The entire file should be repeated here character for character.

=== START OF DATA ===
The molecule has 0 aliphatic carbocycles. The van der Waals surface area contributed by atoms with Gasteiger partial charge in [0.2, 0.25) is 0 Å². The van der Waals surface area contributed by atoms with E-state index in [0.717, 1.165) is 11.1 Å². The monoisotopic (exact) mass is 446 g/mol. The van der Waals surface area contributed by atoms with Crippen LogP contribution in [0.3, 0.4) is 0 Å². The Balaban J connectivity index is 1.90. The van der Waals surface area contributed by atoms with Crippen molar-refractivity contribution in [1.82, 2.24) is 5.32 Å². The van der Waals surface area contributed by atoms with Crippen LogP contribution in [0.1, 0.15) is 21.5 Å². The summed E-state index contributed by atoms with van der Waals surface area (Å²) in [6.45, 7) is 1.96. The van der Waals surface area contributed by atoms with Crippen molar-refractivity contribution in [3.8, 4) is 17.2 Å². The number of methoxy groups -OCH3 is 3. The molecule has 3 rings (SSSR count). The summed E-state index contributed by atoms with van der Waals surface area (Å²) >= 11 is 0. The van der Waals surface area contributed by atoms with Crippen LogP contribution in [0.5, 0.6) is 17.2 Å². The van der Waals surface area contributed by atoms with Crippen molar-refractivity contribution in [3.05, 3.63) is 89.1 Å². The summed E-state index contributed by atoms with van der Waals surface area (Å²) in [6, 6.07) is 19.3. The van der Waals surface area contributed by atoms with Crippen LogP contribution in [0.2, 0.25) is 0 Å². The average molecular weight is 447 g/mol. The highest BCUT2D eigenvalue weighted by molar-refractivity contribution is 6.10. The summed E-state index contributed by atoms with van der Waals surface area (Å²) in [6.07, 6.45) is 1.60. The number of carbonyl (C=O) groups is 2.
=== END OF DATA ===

The molecule has 0 aliphatic carbocycles. The van der Waals surface area contributed by atoms with Gasteiger partial charge in [0.2, 0.25) is 0 Å². The van der Waals surface area contributed by atoms with E-state index in [0.717, 1.165) is 11.1 Å². The monoisotopic (exact) mass is 446 g/mol. The van der Waals surface area contributed by atoms with Crippen LogP contribution in [0.3, 0.4) is 0 Å². The Balaban J connectivity index is 1.90. The van der Waals surface area contributed by atoms with Crippen molar-refractivity contribution in [1.82, 2.24) is 5.32 Å². The van der Waals surface area contributed by atoms with Crippen LogP contribution in [0.1, 0.15) is 21.5 Å². The summed E-state index contributed by atoms with van der Waals surface area (Å²) in [6.45, 7) is 1.96. The van der Waals surface area contributed by atoms with Crippen molar-refractivity contribution in [3.8, 4) is 17.2 Å². The number of methoxy groups -OCH3 is 3. The molecule has 3 rings (SSSR count). The summed E-state index contributed by atoms with van der Waals surface area (Å²) >= 11 is 0. The van der Waals surface area contributed by atoms with Crippen LogP contribution in [0.5, 0.6) is 17.2 Å². The van der Waals surface area contributed by atoms with Crippen molar-refractivity contribution in [3.05, 3.63) is 89.1 Å². The summed E-state index contributed by atoms with van der Waals surface area (Å²) in [6, 6.07) is 19.3. The van der Waals surface area contributed by atoms with Crippen LogP contribution in [0.2, 0.25) is 0 Å². The average molecular weight is 447 g/mol. The highest BCUT2D eigenvalue weighted by molar-refractivity contribution is 6.10. The summed E-state index contributed by atoms with van der Waals surface area (Å²) in [6.07, 6.45) is 1.60. The number of carbonyl (C=O) groups is 2.